Studies on West African dwarf sheep fed on basal hay or hay plus concentrates of varying protein contents. II-Concentrations of nitrogen fractions in the rumen, plasma urea nitrogen and amino acid composition of ruminal micro-organisms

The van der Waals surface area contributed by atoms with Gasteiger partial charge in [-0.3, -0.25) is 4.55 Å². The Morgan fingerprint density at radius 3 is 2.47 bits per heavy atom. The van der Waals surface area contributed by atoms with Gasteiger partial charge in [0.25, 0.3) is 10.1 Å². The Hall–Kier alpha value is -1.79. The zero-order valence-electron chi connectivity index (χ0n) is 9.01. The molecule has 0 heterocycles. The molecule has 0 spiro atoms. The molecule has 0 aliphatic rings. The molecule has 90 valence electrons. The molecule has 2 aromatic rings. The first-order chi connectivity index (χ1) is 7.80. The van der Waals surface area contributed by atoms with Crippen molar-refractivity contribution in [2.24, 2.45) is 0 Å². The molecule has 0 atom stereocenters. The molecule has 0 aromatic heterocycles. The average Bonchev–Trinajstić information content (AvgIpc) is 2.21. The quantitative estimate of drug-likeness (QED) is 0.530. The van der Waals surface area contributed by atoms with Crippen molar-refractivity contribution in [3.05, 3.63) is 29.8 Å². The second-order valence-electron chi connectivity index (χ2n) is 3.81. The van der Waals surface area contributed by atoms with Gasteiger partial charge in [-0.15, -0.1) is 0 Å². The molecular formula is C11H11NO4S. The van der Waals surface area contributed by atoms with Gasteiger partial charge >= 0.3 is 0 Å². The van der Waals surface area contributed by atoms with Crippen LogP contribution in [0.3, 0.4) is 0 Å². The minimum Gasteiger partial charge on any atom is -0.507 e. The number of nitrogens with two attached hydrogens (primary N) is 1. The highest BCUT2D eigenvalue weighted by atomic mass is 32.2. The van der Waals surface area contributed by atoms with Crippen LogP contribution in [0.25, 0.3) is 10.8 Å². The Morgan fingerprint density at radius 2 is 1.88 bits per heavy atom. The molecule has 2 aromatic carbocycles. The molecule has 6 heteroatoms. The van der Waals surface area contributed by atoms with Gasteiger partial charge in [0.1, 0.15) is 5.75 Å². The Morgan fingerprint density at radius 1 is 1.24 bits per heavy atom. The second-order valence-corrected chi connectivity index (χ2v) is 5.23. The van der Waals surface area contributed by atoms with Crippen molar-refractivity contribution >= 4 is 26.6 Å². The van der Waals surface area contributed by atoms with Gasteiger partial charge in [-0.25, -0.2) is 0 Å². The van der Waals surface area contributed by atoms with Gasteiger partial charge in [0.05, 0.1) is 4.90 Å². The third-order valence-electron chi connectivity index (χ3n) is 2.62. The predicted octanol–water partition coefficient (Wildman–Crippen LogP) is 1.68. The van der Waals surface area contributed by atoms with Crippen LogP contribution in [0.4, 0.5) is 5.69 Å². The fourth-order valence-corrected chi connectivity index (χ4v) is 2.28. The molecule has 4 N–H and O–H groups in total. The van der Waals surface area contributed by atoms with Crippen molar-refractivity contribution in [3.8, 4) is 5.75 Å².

AbstractFour West African dwarf wetl1ers fitted with permanent rum cannulae were used to study the effect of supplementing hay with concentrates of varying protein contents on the concentration of total nitrogen (TN.), total protein nitrogen (TPN) non-protein nitrogen (NPN) ammonia nitrogen (AN) residual nitrogen and free amino nitrogen in the rumen, and of urea nitrogen in blood plasma. The amino acid composition of ruminal micro-organisms was also determined. Total ruminal ranged from 29·9mg/100ml to 124·9mg/ 100ml and mean differences were highly significant (P<0·01). The ranges of the concentrations of other metabolites were: TPN 21·7 to 79·1; NPN, 8·2 to 45·8; AN, 1·2 to 4·7; residual N, 6·7 to 41·3mg/100ml and free amino, 1·6 to 6·3 ?mole /ml. Plasma urea N concentration were highest with the hay diet (5·3mg/100ml). The level of AN ?-amino and plasma urea N were depressed when hay was supplemented with low protein concentrates. The amino acid histidine and methionine were present in low concentrations and 15 to 20 per cent of microbial protein was present as glutamic acid. Ruminal ammonia concentrations were probably too low for optimum microbial activity. It is considered that when available carbohydrates are used to supplement low or medium quality forage, urea or other non-protein could also be included to give optimum ruminal conditions for microbial growth.